Which makes perfect sense to me…
I had a quick look on their Messageboard, which is even quieter than ours at the moment, with very few posts about the forthcoming derby game on Saturday.
However, I understand that Moseley has filled its supporters’ coach already which sounds promising and the pre-match hospitality in the Platinum and Vice-Presidents’ Suits at Cov are also fully booked, with only a few places remaining downstairs in the Millerchip Suite. All of which points to a pretty decent crowd.
Whilst on the Moseley MB, I had a quick look at some of the comments from supporters at the Ampthill game and there were one or two interesting posts questioning the number of times Mose was penalised by the referee for back-chatting or use of profanities etc. There was a post on this blog a couple of weeks ago about the RFU wanting a crackdown on unprofessional behaviour on the pitch and it seems that, if you’ll pardon the pun, Moseley fell foul of this:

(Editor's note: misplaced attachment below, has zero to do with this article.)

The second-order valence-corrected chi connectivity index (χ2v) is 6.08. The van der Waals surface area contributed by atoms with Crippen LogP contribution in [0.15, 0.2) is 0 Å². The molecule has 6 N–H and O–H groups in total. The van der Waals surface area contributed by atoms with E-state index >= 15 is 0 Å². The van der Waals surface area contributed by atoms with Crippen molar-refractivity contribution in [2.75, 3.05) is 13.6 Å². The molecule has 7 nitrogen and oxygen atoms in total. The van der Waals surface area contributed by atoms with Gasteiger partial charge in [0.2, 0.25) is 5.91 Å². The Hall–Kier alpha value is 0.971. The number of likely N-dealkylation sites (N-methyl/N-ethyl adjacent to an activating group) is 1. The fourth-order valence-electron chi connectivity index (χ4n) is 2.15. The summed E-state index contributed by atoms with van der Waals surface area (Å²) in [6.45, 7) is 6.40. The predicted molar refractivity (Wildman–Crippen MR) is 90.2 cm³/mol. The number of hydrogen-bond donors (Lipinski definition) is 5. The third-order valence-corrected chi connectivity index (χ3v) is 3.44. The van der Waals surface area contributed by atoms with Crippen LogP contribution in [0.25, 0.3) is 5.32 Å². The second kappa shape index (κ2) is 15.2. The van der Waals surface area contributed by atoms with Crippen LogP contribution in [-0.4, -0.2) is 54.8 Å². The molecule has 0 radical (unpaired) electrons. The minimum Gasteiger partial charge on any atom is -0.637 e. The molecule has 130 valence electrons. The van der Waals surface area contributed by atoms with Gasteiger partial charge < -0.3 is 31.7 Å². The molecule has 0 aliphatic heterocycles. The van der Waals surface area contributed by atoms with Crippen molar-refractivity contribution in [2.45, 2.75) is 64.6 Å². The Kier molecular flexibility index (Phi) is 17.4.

Also note – from what we saw and from what I saw on BT Premier matches – there is a lot stronger reaction by referees to “mouthing issues” – how many instances were we culprits of this infringement and is it something to be very wary of? (Moseley Messageboard)
Well the answer is yes, they should, as should all clubs at all levels of national rugby. (If only they’d read New guidelines for unsportsmanlike behaviour 😉 )
Somebody else posted: